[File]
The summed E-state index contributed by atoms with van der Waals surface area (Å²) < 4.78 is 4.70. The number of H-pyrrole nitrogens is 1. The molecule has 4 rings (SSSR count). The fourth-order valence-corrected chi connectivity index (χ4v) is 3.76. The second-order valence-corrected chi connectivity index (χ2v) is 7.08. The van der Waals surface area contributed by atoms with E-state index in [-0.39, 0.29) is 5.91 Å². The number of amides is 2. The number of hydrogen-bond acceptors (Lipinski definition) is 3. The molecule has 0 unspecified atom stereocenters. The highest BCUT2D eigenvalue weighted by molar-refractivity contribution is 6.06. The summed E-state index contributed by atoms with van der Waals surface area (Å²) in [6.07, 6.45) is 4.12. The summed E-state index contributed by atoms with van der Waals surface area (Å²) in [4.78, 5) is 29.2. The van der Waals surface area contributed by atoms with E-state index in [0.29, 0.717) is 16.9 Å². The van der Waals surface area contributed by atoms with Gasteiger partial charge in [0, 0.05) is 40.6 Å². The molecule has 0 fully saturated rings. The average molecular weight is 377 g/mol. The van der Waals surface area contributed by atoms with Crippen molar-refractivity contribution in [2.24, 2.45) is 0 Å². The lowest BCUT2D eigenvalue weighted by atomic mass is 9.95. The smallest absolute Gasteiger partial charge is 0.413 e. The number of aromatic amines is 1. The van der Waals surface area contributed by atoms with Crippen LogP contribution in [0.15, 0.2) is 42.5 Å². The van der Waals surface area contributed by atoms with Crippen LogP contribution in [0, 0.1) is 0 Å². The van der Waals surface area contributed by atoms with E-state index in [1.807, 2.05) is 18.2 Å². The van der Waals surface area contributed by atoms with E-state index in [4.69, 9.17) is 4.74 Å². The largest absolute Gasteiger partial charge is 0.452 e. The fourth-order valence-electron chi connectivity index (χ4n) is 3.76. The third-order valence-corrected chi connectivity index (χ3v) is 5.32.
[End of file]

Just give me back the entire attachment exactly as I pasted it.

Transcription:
The summed E-state index contributed by atoms with van der Waals surface area (Å²) < 4.78 is 4.70. The number of H-pyrrole nitrogens is 1. The molecule has 4 rings (SSSR count). The fourth-order valence-corrected chi connectivity index (χ4v) is 3.76. The second-order valence-corrected chi connectivity index (χ2v) is 7.08. The van der Waals surface area contributed by atoms with E-state index in [-0.39, 0.29) is 5.91 Å². The number of amides is 2. The number of hydrogen-bond acceptors (Lipinski definition) is 3. The molecule has 0 unspecified atom stereocenters. The highest BCUT2D eigenvalue weighted by molar-refractivity contribution is 6.06. The summed E-state index contributed by atoms with van der Waals surface area (Å²) in [6.07, 6.45) is 4.12. The summed E-state index contributed by atoms with van der Waals surface area (Å²) in [4.78, 5) is 29.2. The van der Waals surface area contributed by atoms with E-state index in [0.29, 0.717) is 16.9 Å². The van der Waals surface area contributed by atoms with Gasteiger partial charge in [0, 0.05) is 40.6 Å². The molecule has 0 fully saturated rings. The average molecular weight is 377 g/mol. The van der Waals surface area contributed by atoms with Crippen molar-refractivity contribution in [2.24, 2.45) is 0 Å². The lowest BCUT2D eigenvalue weighted by atomic mass is 9.95. The smallest absolute Gasteiger partial charge is 0.413 e. The number of aromatic amines is 1. The van der Waals surface area contributed by atoms with Crippen LogP contribution in [0.15, 0.2) is 42.5 Å². The van der Waals surface area contributed by atoms with Crippen LogP contribution in [0, 0.1) is 0 Å². The van der Waals surface area contributed by atoms with E-state index in [1.807, 2.05) is 18.2 Å². The van der Waals surface area contributed by atoms with E-state index in [4.69, 9.17) is 4.74 Å². The largest absolute Gasteiger partial charge is 0.452 e. The fourth-order valence-electron chi connectivity index (χ4n) is 3.76. The third-order valence-corrected chi connectivity index (χ3v) is 5.32.